Experian Partner SolutionsSummer vacation is prime time for identity theft and fraud. We recently shared tips to help consumers stay secure and keep a relaxing trip from turning into a headache. But what about the risks before you’ve stepped out the door?

Travel scams are among the most popular online threats facing consumers. According to a recent article from CNBC, the American Hotel & Lodging Association reported some 15 million bookings are linked to fraudulent websites and call centers, resulting in a staggering $1.3 billion in transactions each year. And with travel expenditures expected to reach $1 trillion in 2017, cyber criminals will continue to target the travel industry with increased fervor.

Cyber criminals utilize numerous tactics to target consumers including discounted travel deals, posting phony rental listings, and even impersonating travel agencies. Most of this is done to obtain consumers’ personal and financial data and resell it across the dark web. With attacks increasing in both popularity and sophistication, here are some signs you’re being scammed:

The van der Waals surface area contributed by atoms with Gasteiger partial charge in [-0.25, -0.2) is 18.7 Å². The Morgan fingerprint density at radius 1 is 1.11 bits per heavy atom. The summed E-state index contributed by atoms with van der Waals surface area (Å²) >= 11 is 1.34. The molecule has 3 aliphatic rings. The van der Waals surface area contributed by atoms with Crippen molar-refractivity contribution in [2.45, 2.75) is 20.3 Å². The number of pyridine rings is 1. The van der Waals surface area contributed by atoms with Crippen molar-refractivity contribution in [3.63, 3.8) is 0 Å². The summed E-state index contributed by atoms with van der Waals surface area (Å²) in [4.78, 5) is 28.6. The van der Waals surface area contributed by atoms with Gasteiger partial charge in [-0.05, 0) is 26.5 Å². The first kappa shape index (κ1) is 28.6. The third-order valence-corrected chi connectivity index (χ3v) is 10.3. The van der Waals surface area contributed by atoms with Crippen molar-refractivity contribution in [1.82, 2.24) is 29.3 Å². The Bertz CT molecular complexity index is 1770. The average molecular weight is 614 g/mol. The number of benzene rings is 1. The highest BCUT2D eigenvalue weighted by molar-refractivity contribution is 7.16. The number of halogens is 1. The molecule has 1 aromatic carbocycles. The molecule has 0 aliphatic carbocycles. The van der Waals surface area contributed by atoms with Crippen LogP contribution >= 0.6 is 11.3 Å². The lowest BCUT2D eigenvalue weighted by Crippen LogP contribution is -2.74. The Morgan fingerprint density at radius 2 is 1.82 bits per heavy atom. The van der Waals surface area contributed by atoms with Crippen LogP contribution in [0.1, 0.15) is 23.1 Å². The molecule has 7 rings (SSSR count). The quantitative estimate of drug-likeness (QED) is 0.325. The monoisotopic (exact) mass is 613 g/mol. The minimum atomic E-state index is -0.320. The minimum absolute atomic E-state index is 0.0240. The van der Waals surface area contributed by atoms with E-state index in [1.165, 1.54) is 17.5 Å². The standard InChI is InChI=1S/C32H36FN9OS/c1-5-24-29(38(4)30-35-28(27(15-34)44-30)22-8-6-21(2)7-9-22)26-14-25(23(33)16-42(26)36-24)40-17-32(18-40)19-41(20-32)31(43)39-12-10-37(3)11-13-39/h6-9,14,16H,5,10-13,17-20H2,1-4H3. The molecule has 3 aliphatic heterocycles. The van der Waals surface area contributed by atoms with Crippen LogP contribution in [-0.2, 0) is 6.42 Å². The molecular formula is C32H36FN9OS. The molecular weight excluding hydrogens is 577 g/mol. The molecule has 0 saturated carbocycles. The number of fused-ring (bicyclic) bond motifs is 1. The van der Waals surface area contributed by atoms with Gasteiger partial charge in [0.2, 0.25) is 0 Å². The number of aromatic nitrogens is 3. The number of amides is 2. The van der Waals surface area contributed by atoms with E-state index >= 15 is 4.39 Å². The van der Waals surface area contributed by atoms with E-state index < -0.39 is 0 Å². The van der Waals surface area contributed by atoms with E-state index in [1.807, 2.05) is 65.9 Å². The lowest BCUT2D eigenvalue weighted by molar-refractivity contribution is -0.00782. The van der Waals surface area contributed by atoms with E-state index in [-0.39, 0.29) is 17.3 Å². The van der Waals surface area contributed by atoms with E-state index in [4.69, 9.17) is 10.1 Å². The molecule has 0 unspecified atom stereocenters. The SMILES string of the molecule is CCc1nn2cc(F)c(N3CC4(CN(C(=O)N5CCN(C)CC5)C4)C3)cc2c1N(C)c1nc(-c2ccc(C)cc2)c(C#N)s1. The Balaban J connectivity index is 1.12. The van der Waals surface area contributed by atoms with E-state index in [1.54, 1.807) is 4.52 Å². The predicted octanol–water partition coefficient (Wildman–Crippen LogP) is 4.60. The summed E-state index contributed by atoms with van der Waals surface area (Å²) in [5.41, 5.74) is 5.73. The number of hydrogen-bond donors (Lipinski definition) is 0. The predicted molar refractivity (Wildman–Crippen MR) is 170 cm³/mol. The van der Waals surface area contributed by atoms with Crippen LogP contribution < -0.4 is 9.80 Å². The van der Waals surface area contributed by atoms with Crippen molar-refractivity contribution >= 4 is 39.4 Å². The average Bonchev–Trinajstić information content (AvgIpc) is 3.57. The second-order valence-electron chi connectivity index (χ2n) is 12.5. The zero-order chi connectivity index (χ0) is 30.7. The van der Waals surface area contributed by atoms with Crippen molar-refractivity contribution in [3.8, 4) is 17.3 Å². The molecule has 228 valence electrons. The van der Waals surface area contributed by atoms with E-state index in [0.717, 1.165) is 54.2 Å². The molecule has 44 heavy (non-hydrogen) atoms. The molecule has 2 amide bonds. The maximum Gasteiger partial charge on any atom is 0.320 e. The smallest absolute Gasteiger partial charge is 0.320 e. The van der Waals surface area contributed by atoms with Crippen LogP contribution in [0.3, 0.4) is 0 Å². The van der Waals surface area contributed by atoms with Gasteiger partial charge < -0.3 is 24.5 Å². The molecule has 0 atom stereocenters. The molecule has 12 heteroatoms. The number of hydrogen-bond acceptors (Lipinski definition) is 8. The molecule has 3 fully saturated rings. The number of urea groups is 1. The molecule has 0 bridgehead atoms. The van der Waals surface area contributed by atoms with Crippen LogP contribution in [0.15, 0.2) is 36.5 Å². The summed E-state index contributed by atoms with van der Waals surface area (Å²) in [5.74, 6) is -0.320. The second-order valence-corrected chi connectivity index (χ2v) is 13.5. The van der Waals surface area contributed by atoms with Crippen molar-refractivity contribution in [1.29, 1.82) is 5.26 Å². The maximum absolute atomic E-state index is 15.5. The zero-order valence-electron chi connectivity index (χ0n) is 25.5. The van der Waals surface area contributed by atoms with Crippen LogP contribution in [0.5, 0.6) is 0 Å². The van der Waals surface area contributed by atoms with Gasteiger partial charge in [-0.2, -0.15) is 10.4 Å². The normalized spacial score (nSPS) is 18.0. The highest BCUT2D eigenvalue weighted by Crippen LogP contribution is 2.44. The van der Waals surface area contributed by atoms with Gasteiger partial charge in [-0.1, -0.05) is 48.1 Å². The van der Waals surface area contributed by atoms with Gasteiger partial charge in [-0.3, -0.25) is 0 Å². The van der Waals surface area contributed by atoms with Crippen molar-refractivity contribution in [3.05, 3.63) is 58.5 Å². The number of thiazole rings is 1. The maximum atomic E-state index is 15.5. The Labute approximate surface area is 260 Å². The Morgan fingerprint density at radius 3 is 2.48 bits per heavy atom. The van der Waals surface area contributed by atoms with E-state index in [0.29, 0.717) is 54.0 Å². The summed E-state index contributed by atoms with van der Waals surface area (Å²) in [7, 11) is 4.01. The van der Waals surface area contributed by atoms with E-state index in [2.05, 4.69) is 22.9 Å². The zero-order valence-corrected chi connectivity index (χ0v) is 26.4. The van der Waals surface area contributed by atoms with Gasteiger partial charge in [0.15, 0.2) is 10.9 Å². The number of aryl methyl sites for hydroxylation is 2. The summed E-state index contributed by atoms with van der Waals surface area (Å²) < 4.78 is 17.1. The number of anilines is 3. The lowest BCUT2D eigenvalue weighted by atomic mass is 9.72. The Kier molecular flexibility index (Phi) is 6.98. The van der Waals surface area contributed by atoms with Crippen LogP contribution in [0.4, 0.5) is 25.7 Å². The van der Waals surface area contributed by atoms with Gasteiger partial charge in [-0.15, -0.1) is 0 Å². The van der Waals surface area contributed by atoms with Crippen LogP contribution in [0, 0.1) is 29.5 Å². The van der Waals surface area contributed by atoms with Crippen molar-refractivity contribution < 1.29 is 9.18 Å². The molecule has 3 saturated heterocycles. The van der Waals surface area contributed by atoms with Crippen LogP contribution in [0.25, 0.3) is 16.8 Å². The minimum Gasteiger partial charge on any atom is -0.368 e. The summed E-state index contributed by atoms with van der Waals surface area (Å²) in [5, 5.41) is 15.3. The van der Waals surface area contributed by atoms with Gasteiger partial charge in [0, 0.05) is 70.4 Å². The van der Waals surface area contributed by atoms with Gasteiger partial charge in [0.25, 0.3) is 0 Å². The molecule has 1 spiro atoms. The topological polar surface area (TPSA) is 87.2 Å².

You Won a Free Vacation – With Strings Attached
If it sounds too good to be true, it probably is. A legitimate company will never ask you to hand over your credit card information or pay a fee for a prize. A good tip from the FTC: before doing business with any company you know, call the Attorney General and local consumer protection agencies in the company’s home state to check on complaints and do your own research by searching online for scams associated with the company.

The Travel Site Has Little History
Any website promoting suspiciously cheap flight tickets or rental prices should raise a red flag. Stick with the established retailers you know. Be on the lookout for multiple dashes or symbols in the domain name and watch out for excessive advertising on the page. When in doubt, look out for “https” in the prefix and the “lock” icon that appears in your browser, indicating you’re on a secure site.

You’re Asked to Wire Money for a Security Deposit or Rental Fee
This is one of the most telltale signs of a scam. Wiring money puts that money directly into the hands of a criminal with no way for you to get it back. There’s never a good reason to wire money, whether for a security deposit or vacation rental fee. Popular vacation rental sites are taking measures to combat this; Airbnb prohibits hosts from asking renters to pay them using anything other than its built-in payment page.

Wherever you may be headed, staying mindful of these threats can help keep you one step ahead of identity theft and fraud. Do you have other tips to share? Join the conversation on Facebook, Twitter or LinkedIn.